Have you filled up your combustion-engine car with record-priced unleaded octane lately? We don't use this kind of jargon in describing our automobiles because, until recently, our options were limited. The US is lagging behind other markets in adapting alternative energy, but change is coming. Investors may very well benefit from taking a position in fuel cell-related stocks now ahead of the 2015 roll-out of many major auto industry automobiles using this technology.
In 1997, Toyota Motors (TM) introduced the first commercially available hybrid gasoline-electric car, the Prius. Toyota has gone a long way with this efficient, favorite among hybrid electric owners. What once was an eye-catching oddity, the Prius has become more of an economically attractive staple of the auto landscape. Toyota's 2012 projections include selling 220,000 Prius vehicles on US soil. Its sales of hybrid vehicles worldwide topped the 3 million mark in February 2011. Toyota pioneered the field in the US, but other companies have cashed in on the route it paved. Other top selling US hybrid companies include models from Hyundai (OTC:HYMTF), Lexus, Honda (HMC), and Ford (F).
In 2010, Nissan (OTCPK:NSANY) introduced the Leaf, the first commercially available battery-electric car. Since its launch in December, Nissan has sold over 20,000 Leafs. Most major automobile companies have entered this market. Competition is heating up to continue to develop this technology and answer critics of its mainstream capability in the market. Many electric vehicles are being paired with gas or diesel to extend range without the constraints of using batteries. For example, the Chevy Volt from General Motors (GM) can extend a 40 mile rage to 500 with a single gas fill up. While companies like Tesla Motor's (TSLA), have stuck to batteries alone and have improved technology such that some models can get up to a 300 mile range per charge.
It appears that first to market has been important in leadership with new automotive innovation. Toyota is currently number one in the hybrid market. Nissan is the leader within the pure electric category. Today most major automotive players are now in pursuit of bringing the fuel cell auto to market by 2015.
So how does the hydrogen fuel cell automotive fit in the mix? First of all, a fuel cell car is for all intents and purposes an electric car. What's good for an electric car is also good for fuel cell hybrids. Current innovations in drive train technology in electric vehicles will be passed on to this type of car as well. Cost has been an issue in adoption of new electric/electric-hybrid automotive technology. Long driving batteries weigh a lot, are expensive and hybrid gas vehicles need a separate generator or dual motors. As fuel cells get smaller and cheaper, hydrogen has the potential to overtake the solo electric vehicle.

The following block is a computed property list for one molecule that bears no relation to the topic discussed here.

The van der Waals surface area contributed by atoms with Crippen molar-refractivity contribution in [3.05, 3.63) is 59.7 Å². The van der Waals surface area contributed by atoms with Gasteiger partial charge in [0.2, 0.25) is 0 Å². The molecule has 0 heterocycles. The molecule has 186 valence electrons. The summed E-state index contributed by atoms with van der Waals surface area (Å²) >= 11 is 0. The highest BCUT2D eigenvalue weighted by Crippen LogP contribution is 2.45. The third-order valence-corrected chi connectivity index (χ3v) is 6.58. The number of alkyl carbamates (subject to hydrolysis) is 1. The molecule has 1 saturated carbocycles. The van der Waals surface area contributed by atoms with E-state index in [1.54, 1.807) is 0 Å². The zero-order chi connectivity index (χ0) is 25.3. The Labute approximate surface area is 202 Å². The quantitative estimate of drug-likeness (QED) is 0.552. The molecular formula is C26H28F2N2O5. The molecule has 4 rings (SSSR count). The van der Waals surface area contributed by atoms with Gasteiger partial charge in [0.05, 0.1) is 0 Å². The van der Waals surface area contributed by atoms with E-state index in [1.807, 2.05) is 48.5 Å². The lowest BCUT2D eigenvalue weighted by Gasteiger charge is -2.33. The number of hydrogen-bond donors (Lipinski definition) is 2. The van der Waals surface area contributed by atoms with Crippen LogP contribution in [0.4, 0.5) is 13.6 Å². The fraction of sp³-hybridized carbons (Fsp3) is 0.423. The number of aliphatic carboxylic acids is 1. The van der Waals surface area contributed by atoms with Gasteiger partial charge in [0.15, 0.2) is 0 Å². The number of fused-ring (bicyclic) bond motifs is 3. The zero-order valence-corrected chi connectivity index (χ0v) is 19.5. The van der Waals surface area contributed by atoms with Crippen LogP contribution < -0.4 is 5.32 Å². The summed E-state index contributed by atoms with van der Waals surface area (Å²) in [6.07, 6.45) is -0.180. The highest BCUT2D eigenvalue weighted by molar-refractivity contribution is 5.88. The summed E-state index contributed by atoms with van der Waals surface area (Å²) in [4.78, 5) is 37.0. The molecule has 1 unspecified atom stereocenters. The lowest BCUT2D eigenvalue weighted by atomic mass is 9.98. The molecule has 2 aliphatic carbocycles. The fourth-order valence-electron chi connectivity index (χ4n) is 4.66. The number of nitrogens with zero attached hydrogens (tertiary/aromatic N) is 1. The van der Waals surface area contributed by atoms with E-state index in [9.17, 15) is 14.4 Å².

Fuel cell vehicles have the ability to extend range without the need for as much weight in batteries. Without the need for combustion, a hydrogen fuel cell is a more efficient, cleaner choice when it comes to fuel. Some claim the hydrogen fuel cell has the ability to reduce fuel consumption by 50%. Interest in this technology is widespread. Even Apple (AAPL) has realized the value of hydrogen fuel cell efficiency and has filed patents which can be used in the future to circumvent the size constraints that batteries alone provide and run a computer for weeks without more hydrogen.
Investors have their eyes on 2015 as the big year for fuel cell actualization. This will be the year the technology will enter the mainstream auto industry both domestically and abroad. Daimler (OTCPK:DDAIF), Ford, Nissan, Toyota, and others are committed to roll out cars using fuel cell technology that year in markets with the hydrogen infrastructure, which includes many states from California to Michigan.
Honda may be looking to become the long-term leader in the market. The company has pushed its date of release of its fuel cell vehicle to 2018 as it attempts to approach the market in a different way. The company is pairing a home energy station that domestically produces hydrogen with their FCX clarity automobile to circumvent a hydrogen infrastructure problem. The home fueling station was developed and miniaturized with the collaboration of Plug Power (PLUG). Honda claims that using its hydrogen fueling station can reduce domestic carbon dioxide emissions by 30% versus a home that uses gasoline power cars and commercial electricity.
Other ways to benefit from fuel cell auto adoption
You might say, if you build it, the infrastructure will come. The cars are on the way, the infrastructure is coming and more is likely to follow. Companies like Air Liquide (OTCPK:AIQUY) and Hydrogenics (HYGS) are likely to see acceleration in contracts for fueling stations as 2015 and beyond approaches. Announcements from major auto players and successful infrastructure abroad will generate more interest in development.
All electric and hybrid-electric including fuel cell cars need efficient batteries. Any battery maker that survives between now when this technology becomes more wide spread will have one additional use for their batteries. A123 Systems (AONE) could benefit from the fuel cell vehicle adoption. Hydrogen fuel cell companies like United Technologies (UTX), Ballard Power (BLDP) and Plug Power will benefit from cheaper mass produced hydrogen for use with their bus, forklift, and other stationary fuel cells.
As we gear up for summer and rumors of $5-per-gallon gasoline abound, technologies like fuel cells don't perhaps seem as much an expensive science experiment as it does a viable option for change. Diversifying a portfolio to include hydrogen based technologies now may power gains for the investor in the future.